Scotland is one of the countries which make up the United Kingdom (UK) and accounts for approximately one third by area of the UK land mass. Though there is no passport control, there is a border between Scotland in the north and England, her much larger neighbour to the south. shares a border with England to the south. Within this territory lie almost 800 tiny islands, including Shetland and Orkney, the Hebrides, Arran and Skye. Glasgow is Scotland’s biggest city. Edinburgh is its capital.
Scotland is, by any comparison, small and sparsely populated. Honshu’s Greater Tokyo Area, for example, houses six times more people than the whole of Scotland which has approximately one fifth of the area of Japan. A comparison of population densities between Scotland and Japan, reveals a big difference in the amount of living space available too: In Japan there are 336 people per square kilometre, whereas in Scotland there are only 64.
But in Scotland’s case, size definitely doesn’t matter, because this is a country with an abundance of riches at its disposal and an ability to box well above its weight in the world.
For instance, Scotland is a leader in green energy innovation and its government is determined to achieve high adoption levels for renewable energy. Scotland is responsible for 60% of the UK’s onshore wind capacity?two of Europe’s largest wind farms lie near Glasgow and produce almost 50% of the country’s electricity from renewables.
Scotland also enjoys a wealth of historical riches, stretching as far back as the Stone Age, a fact beautifully evidenced by the prehistoric village of Skara Brae, a structure built before Stonehenge and the Egyptian pyramids which is situated near Stromness on the Scottish island of Orkney.
Scotland has a rich artistic lineage too. It is home to the The Kelpies, the largest pair of equine sculptures in the world.
Kelpies are water spirits of Celtic mythology which take the form of horses. The brainchild of Scottish sculptor Andy Scott, each of these towering creatures comprises 300 tonnes of steel. In a remarkable artistic accomplishment, the sculptor manages to create the impression of solidity while at the same time making the statues appear airy and insubstantial. The sculptures sit in the middle of one of Scotland’s new recreational spaces between the towns of Falkirk and Grangemouth in the valley of the River Forth.
Scotland is home to a vibrant scientific community at the cutting edge of modern research?one of the largest in Europe. It has some of the most stunning scientific achievements to its credit, including involvement in the cloning of Dolly the sheep, MRI scanner development and the discovery of the p53 cancer suppressor gene. Scotland is active in contemporary science too. Only a few days ago, news emerged that Scottish scientists had made a breakthrough in the fight against pancreatic cancer.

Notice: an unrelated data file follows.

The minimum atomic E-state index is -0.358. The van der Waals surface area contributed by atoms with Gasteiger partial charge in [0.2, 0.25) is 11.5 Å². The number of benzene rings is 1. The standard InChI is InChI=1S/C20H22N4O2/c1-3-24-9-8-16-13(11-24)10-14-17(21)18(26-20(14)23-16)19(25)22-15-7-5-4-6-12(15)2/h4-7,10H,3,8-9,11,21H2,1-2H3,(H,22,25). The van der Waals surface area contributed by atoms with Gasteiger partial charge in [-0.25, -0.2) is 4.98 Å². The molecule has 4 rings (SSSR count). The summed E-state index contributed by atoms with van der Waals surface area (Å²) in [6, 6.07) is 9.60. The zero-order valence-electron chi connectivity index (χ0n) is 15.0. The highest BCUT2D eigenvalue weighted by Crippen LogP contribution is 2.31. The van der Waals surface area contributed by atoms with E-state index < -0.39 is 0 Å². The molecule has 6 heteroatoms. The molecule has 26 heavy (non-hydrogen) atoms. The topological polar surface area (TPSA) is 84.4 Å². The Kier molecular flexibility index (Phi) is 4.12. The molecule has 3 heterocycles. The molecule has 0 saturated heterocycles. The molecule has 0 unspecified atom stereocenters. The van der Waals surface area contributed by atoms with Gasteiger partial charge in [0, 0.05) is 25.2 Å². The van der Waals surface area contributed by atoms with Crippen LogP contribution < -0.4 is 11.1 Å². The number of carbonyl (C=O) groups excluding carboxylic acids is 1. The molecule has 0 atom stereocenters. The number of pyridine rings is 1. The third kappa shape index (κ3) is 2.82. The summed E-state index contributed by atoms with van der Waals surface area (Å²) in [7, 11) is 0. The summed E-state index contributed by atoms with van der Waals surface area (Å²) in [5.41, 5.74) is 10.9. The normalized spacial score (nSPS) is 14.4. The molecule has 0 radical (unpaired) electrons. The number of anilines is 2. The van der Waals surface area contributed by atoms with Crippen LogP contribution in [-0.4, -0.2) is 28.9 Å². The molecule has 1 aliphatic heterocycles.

They had developed an experimental drug which attacks a protein called CXCR2, a molecule that pancreatic cancer uses to protect itself from the body’s T-Cells allowing the body’s immune system to overwhelm the cancer.
But it isn’t until you consider the roll call of famous scientists born in Scotland that you begin to grasp the enormity of this small country’s disproportionately high scientific output: John Logie Baird, inventor of the television; Alexander Graham Bell, inventor of the telephone; Alexander Fleming, who discovered penicillin; James Watt, whose invention of the steam engine kick started the Industrial Revolution; and a list of others who carried out pioneering work in fields as diverse as radar development and geology.
Some attribute Scotland’s contribution to science and the arts to Scotland’s world-class academic sector (Between them our 19 universities generate ￡7.2bn).
Political awareness in Scotland really took off after the 2014 referendum on Scottish Independence, when the people of Scotland were asked to say whether or not they wanted their country to become independent of England. The outcome was truly astonishing. 45% voted to become independent, 55% wanted to stay part of the United Kingdom and for Scotland to remain under the control of the Conservative government in London.
Many Unionist commentators believed that the success of the ‘No’ campaign would crush the idea of Scottish Independence for ever. Extraordinarily, what happened was a surge in membership of the Scottish National Party-the party which is currently governing the Scottish parliament, multiplying the number of party members fourfold.
The excitement that people felt during the referendum has yet to abate and plans are afoot to push for a second referendum in the near future.
All things considered, Scotland is an exciting and beautiful country to live in and to visit. Try to get there at least once in your life-you won’t regret it.